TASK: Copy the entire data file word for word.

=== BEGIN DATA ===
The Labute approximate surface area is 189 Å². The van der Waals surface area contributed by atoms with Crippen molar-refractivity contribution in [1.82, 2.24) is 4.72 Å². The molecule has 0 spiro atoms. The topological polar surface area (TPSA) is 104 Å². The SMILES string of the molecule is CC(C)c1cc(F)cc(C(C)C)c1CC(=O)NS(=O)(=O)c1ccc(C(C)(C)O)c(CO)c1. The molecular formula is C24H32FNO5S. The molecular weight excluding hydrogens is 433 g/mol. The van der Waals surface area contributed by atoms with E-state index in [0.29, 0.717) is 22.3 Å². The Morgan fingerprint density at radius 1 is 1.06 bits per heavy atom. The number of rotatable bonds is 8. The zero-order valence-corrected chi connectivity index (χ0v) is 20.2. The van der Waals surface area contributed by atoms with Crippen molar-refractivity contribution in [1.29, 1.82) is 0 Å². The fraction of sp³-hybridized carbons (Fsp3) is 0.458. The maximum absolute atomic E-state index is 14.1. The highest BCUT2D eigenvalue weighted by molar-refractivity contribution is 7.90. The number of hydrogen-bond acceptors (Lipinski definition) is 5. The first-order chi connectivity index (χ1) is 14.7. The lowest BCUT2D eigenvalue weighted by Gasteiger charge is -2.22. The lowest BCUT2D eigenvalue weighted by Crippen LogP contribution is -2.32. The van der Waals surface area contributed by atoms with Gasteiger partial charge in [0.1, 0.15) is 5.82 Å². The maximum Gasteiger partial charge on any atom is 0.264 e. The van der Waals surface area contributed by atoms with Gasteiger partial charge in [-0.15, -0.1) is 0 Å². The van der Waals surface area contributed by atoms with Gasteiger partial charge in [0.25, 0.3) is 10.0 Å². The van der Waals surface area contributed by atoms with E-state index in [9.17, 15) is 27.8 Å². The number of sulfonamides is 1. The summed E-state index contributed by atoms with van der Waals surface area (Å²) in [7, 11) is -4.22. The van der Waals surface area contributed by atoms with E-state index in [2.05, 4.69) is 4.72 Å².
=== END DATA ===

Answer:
The Labute approximate surface area is 189 Å². The van der Waals surface area contributed by atoms with Crippen molar-refractivity contribution in [1.82, 2.24) is 4.72 Å². The molecule has 0 spiro atoms. The topological polar surface area (TPSA) is 104 Å². The SMILES string of the molecule is CC(C)c1cc(F)cc(C(C)C)c1CC(=O)NS(=O)(=O)c1ccc(C(C)(C)O)c(CO)c1. The molecular formula is C24H32FNO5S. The molecular weight excluding hydrogens is 433 g/mol. The van der Waals surface area contributed by atoms with E-state index in [0.29, 0.717) is 22.3 Å². The Morgan fingerprint density at radius 1 is 1.06 bits per heavy atom. The number of rotatable bonds is 8. The zero-order valence-corrected chi connectivity index (χ0v) is 20.2. The van der Waals surface area contributed by atoms with Crippen molar-refractivity contribution in [1.29, 1.82) is 0 Å². The fraction of sp³-hybridized carbons (Fsp3) is 0.458. The maximum absolute atomic E-state index is 14.1. The highest BCUT2D eigenvalue weighted by molar-refractivity contribution is 7.90. The number of hydrogen-bond acceptors (Lipinski definition) is 5. The first-order chi connectivity index (χ1) is 14.7. The lowest BCUT2D eigenvalue weighted by Gasteiger charge is -2.22. The lowest BCUT2D eigenvalue weighted by Crippen LogP contribution is -2.32. The van der Waals surface area contributed by atoms with Gasteiger partial charge in [0.1, 0.15) is 5.82 Å². The maximum Gasteiger partial charge on any atom is 0.264 e. The van der Waals surface area contributed by atoms with Gasteiger partial charge in [-0.15, -0.1) is 0 Å². The van der Waals surface area contributed by atoms with Gasteiger partial charge in [0.25, 0.3) is 10.0 Å². The van der Waals surface area contributed by atoms with E-state index in [9.17, 15) is 27.8 Å². The number of sulfonamides is 1. The summed E-state index contributed by atoms with van der Waals surface area (Å²) in [7, 11) is -4.22. The van der Waals surface area contributed by atoms with E-state index in [2.05, 4.69) is 4.72 Å².